The Constitution of the Republic
At the time of the revolution against theEtruscans, the king was replaced by two consuls,one to act as a check on the other. Consuls wereelected for one-year terms and handled theadministration of justice and military defense.The consuls, in turn, appointed the Senate,composed of 300 heads of patrician families, whoserved for life. The Senate advised the consuls onlegislation and public policy.The Assembly was formed to represent theplebeian class, and gradually became the highestlawmaking body, at least in theory. But inpractice the Assembly had little power because theSenate held veto power over the acts of theAssembly and controlled the expenditure ofpublic funds. From 508 B.C. until the outbreak ofthe First Punic War in 264 B.C., the plebeian classwas constantly struggling to limit the power of thepatricians and to win greater privileges and rightsfor themselves.At first the laws of the Empire were not published,and the plebeians were kept in the dark about thelaws. In 450 B.C. they forced the publication ofthe Law of the Twelve Tables; and while the lawswere weighted heavily in favor of the patricians,at least now the plebs knew what the laws wereand could better protect themselves against thearbitrary acts of the patrician magistrates.In 362 B.C., the first plebeian was elected consul;and plebs began to occupy more public offices.And since all officeholders automatically becamemembers of the Senate, the Senate began to havemore plebs.In 339 B.C., the laws against intermarriagebetween patricians and plebs were repealed, andplebs were declared eligible for all offices. In 287B.C., the Hortensian Law (named for QuintusHortensius) was enacted which stripped theSenate of its veto power over the Assembly.The Twelve Tables remained the law of Rome for900 years. Until the time of Cicero, everyschoolboy had to memorize them.
 
Roman History 3The Roman Army
From the very beginning the Romans were landhungry and intent upon expanding theirterritories. At the beginning of the 5th CenturyBC, Rome conquered two neighboring tribes. In390 BC, the city’s imperial career of conquest wasnearly ended when barbarian tribes of Gaulsinvaded Latium and sacked Rome. The republicwas saved by paying a ransom of 1,000 pounds ofgold. After this, the republic never lost a war. Aswith Persia, the success of the political institutionsof Rome lay in its ability to wage war and to putdown revolts. The Roman army was the mostsuccessful military organization in history.In Rome, the citizens and the army were one andthe same. The army, assembled in its legions andcenturies, was the Assembly, the chief lawmakingbody of the state.The Roman Legion was a mixed unit of brigadestrength, approximately 4,000 to 6,000 men, 300 to500 cavalry, along with various auxiliary groups.Two legions made up a consul’s army. Eachlegion was divided into centuries, at times 100 or200 men. Each legion had its ensign (guidon).Honor forbade its falling into enemy hands; andofficers sometimes threw the ensign into the ranksof the enemy to stir the soldiers into a desperaterecovery.In battle, the front ranks of the infantry used javelins when ten to twenty paces from the enemy— these were short wooden lances with metalpoints. On the wings, the archers and slingersattacked with arrows and stones. In hand-to-handcombat the soldiers used the machaira, the famousRoman short sword (cf. military tactics ofDionysius of Syracuse, about. 400 BC).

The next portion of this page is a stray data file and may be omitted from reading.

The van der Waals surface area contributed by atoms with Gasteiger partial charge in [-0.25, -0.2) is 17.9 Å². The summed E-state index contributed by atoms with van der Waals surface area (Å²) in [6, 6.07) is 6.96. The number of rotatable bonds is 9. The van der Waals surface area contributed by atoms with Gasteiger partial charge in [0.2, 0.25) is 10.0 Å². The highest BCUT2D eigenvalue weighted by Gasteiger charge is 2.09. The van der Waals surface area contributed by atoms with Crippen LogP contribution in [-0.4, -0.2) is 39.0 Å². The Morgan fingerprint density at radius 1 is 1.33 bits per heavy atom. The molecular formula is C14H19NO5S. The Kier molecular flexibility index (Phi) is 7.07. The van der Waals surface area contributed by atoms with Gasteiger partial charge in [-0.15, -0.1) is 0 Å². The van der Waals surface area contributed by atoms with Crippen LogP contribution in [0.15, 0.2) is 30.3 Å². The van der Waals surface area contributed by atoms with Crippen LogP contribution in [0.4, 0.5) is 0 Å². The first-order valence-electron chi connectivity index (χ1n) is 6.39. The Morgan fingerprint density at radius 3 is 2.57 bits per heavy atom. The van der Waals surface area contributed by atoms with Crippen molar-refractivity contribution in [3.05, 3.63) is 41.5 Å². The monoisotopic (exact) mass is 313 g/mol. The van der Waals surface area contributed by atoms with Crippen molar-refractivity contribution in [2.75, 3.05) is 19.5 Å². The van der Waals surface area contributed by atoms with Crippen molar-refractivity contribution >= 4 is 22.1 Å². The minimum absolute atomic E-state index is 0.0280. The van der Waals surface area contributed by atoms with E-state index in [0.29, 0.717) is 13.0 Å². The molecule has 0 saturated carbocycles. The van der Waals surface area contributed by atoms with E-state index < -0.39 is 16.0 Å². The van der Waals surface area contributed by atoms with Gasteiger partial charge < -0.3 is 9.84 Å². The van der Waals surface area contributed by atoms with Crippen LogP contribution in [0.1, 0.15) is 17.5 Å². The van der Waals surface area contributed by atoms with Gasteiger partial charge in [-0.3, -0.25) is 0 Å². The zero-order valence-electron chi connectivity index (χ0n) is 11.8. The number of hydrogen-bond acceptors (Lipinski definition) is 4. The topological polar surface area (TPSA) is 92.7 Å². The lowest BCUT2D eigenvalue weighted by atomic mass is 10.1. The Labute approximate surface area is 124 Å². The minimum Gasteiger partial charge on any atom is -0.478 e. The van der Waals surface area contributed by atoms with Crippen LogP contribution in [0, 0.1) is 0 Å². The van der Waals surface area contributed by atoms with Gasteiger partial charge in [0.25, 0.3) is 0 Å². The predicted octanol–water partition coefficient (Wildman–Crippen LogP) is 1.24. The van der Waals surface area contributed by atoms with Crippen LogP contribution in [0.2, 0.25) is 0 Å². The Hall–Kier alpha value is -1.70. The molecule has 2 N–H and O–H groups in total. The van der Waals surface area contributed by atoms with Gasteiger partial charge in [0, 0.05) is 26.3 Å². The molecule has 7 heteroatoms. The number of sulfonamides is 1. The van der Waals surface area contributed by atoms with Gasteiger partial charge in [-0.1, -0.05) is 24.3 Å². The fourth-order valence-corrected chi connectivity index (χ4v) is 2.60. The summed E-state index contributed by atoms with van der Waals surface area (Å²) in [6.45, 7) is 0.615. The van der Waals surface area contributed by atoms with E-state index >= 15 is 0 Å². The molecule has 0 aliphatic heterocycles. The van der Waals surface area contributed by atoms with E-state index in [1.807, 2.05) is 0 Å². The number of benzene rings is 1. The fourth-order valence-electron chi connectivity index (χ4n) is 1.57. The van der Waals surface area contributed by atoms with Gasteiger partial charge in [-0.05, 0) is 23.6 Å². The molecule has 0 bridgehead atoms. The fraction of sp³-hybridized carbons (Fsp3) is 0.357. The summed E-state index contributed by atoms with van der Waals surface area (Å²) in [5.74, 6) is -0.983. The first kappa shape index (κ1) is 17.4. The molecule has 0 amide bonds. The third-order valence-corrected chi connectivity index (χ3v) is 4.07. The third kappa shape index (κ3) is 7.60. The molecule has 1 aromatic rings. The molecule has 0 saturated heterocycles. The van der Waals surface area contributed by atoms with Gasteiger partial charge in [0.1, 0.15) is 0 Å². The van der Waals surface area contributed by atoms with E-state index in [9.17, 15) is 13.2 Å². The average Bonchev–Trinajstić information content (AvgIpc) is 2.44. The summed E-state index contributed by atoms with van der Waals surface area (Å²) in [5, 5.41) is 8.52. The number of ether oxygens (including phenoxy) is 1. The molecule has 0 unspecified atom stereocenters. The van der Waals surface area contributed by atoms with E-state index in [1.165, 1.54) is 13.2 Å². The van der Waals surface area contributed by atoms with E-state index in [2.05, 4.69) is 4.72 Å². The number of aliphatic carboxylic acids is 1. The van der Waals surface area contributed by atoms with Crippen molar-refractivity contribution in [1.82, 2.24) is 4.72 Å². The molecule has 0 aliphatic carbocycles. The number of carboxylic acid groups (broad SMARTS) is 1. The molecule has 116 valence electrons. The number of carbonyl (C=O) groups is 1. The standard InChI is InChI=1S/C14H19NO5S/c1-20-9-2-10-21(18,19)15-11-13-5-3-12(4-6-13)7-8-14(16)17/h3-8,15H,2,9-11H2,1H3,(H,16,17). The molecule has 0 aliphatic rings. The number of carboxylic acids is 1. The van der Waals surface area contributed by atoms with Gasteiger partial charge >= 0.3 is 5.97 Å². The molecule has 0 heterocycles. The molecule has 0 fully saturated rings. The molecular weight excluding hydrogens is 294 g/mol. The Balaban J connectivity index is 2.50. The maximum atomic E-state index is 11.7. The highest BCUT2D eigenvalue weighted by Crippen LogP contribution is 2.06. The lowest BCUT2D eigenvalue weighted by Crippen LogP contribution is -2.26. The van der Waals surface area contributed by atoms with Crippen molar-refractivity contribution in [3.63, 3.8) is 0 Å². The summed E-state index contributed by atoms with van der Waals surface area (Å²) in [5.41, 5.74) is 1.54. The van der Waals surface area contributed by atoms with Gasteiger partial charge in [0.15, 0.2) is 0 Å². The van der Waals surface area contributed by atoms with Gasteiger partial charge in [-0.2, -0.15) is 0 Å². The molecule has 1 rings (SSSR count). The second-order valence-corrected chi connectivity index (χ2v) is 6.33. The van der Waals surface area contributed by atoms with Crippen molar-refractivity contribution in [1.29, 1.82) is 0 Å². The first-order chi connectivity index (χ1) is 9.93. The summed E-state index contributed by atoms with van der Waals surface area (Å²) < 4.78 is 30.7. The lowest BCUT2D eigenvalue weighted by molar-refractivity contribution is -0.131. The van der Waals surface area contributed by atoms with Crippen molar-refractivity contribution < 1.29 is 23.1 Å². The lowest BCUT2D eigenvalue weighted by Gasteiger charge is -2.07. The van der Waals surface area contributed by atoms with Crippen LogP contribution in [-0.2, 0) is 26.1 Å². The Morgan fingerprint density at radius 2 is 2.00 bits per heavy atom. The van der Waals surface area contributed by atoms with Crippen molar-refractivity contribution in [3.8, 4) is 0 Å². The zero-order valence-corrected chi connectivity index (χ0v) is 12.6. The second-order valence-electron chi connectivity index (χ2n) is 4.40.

The Conquest of Italy
Rome was always surrounded by fierce enemies.At first, the republic was just a weak city-state,with an area of about 350 square miles. Thesurrounding enemy towns organized themselvesinto the Latin League, for the purpose ofconquering the tiny republic. The Romans wonthe battle of Lake Regillus in 496 BC, aided, theysaid, by the gods Castor and Pollux who had leftMt. Olympus to fight on their side. A treaty wassigned which admitted Rome into the LatinLeague; and Rome quickly became the leader andmaster of central Italy.In 405 BC, Rome and another city-state, Etruria,entered into a conflict over control of the TiberRiver. After several wars and skirmishes, in 351BC southern Italy was annexed to Rome. One fullgeneration had been involved in the 14 wars insouthern Italy. During this period, tribes fromGaul and Germany had infiltrated down throughthe Alps and had settled as far south as the PoRiver. These people are described as tall,handsome, relishing war, but fighting with littlearmor. These are the Gauls who besieged Romeand were paid off with 1,000 pounds of gold.In about 300 BC, the Romans finally managed toput together a semblance of order among thetribes; and the united tribes pushed the Gaulsback behind the Po River. Rome was now masterof Italy and the seas from Gaul to Greece.Still not satisfied, Rome gave the Greeks the choicebetween entering into an alliance or fighting it out.Some of the city-states in Greece accepted Romandomination, but others held out. The holdoutsenlisted the aid of Pyrrhus, an Italian king whowas not a Roman. He was made general of theGreek resistance forces. In 280 BC, Pyrrhusdefeated the Romans at Heraclea; but he lost somany soldiers in the battles that he was unable tofollow up his victory. It is from this historicalevent that we get the term “Pyrrhic victory”.Pyrrhus released 2,000 Roman prisoners of warand offered peace. The Senate was about to maketerms, but Appius Claudius persuaded the Senatenot to make peace with a foreign army on Italiansoil. The 2,000 prisoners were sent back toPyrrhus, and the war was resumed. Pyrrhus wonanother victory in Italy, then he became disgustedby the laziness and cowardice of his allies. Hesailed to Sicily at the time the Carthaginians werebesieging Syracuse, so he was not welcomed thereeither. He sailed back to Italy a few months later,and lost a battle to the Romans at Regentum. Thiswas the first victory of the Roman maniples overthe Greek phalanxes and began a new chapter inthe history of military tactics.The total conquest of Italy was followed byimmediate expansion of Roman control tocolonies. Colonies served the purpose of relievingunemployment, reduced population pressure, and